This announcement and the recent Labour policy announcement are ok, but the plan for rail to the airport needs to be upgraded to heavy rail.  Same with the plan for rail to the north shore.  Light rail (Trams) are not adequate and do not connect to the heavy rail network.

There should also be some planning for the future relocation of Ports of Auckland (to the Firth of Thames?) close to South Auckland and to secure the road and rail corridors that will be required.

The lack of forward planning, and half-arsed solutions have always plagued Auckland.  If it’s supposed to be a world class city it’s time to properly invest in the right infrastructure – especially while interest rates are so low.

Ports of Auckland: Best Seaport in Oceania 2017

Ports of Auckland has beaten out competitors from Australia, New Zealand and the Pacific to be crowned Best Seaport in Oceania for the second year running.

The port was voted into the finals by customers and industry peers at the Asia Cargo News’ Asian Freight, Logistics and Supply Chain (AFLAS) Awards; the only New Zealand port to be selected as a finalist amongst three Australian ports (Port of Melbourne, Port of Brisbane and Sydney Ports).

“I am so proud to accept the award as the best port in our region on behalf of our team. It is a fantastic achievement for Ports of Auckland and testament to the hard-working people that keep our port running 24/7. We have a world-class group of people working here, doing their best for our customers and Aucklanders” said Ports of Auckland Chief Executive Tony Gibson.

The awards recognise leading air and shipping lines, air and sea ports, logistics providers and other industry professionals. Ports of Auckland was the first recipient of the ‘Best Seaport in Oceania’ award when the category was introduced in 2016, and the only recipient in this category to date.

This year, thousands of Asia Cargo News readers cast votes across award categories such as Best SeaportBest Container Terminal and Best AirportAsia Cargo Newsreported votes in the thousands – a record number of votes were submitted this year.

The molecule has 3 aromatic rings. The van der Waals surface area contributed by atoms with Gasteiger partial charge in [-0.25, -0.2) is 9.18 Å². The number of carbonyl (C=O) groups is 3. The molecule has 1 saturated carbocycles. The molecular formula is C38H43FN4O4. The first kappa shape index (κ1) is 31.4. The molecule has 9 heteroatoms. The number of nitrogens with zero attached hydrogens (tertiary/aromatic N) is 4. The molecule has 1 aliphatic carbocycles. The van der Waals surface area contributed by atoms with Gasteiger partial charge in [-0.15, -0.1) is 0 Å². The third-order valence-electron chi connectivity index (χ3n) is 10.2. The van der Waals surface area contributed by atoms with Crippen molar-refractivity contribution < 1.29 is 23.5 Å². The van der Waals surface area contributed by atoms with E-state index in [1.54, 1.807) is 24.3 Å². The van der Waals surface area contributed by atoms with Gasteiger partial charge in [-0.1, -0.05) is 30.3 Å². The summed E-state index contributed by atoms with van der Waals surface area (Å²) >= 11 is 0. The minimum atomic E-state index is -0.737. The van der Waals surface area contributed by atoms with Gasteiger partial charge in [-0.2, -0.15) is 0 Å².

Auckland port’s big crane move

Partial automation of Ports of Auckland’s Fergusson Container Terminal was announced earlier this year and will be a game-changer for the port, ensuring extra terminal capacity without reclamation, says CEO Tony Gibson.

The technology will allow the port to handle up to 1.7 million TEU each year (one TEU is the equivalent of a 20ft container), enough to support an Auckland population of around 2.7 million. Future technology will give the port additional capacity to serve a regional population of 5 million – more than three times the current population.

Fergusson Container Terminal has five cranes, and to ready the terminal for bigger ships and automation, the cranes had to be rearranged. The two older, smaller cranes were lifted off their rails in May so the three newer, larger cranes could be positioned at the north end of the terminal, where they will be able to work bigger ships. This massive job was done in between customers at the busy terminal.

Mr Gibson has paid tribute to the company’s highly skilled engineering team who worked closely with crane manufacturing company ZPMC to carry out the project. “We run a very busy terminal, so getting this job done quickly and with minimum disruption to shipping was essential. It’s a bit like doing knee surgery at half-time and then getting your player back on the field for the second half,” he says.

The relocation means that the cranes are now positioned well to work on the bigger ships calling at Auckland’s port. This means a more efficient container terminal and a port that can cater to Auckland’s growing freight demand.

“More people in Auckland means more imports and more shipping. This work is one part of our investment in the automation of our container terminal which will meet that growing demand,” says Mr Gibson. “This phase of automation gives us enough capacity to handle the freight for an extra million people in Auckland – that’s 30 to 40 years of capacity.”

To watch a video of the crane relocation, click here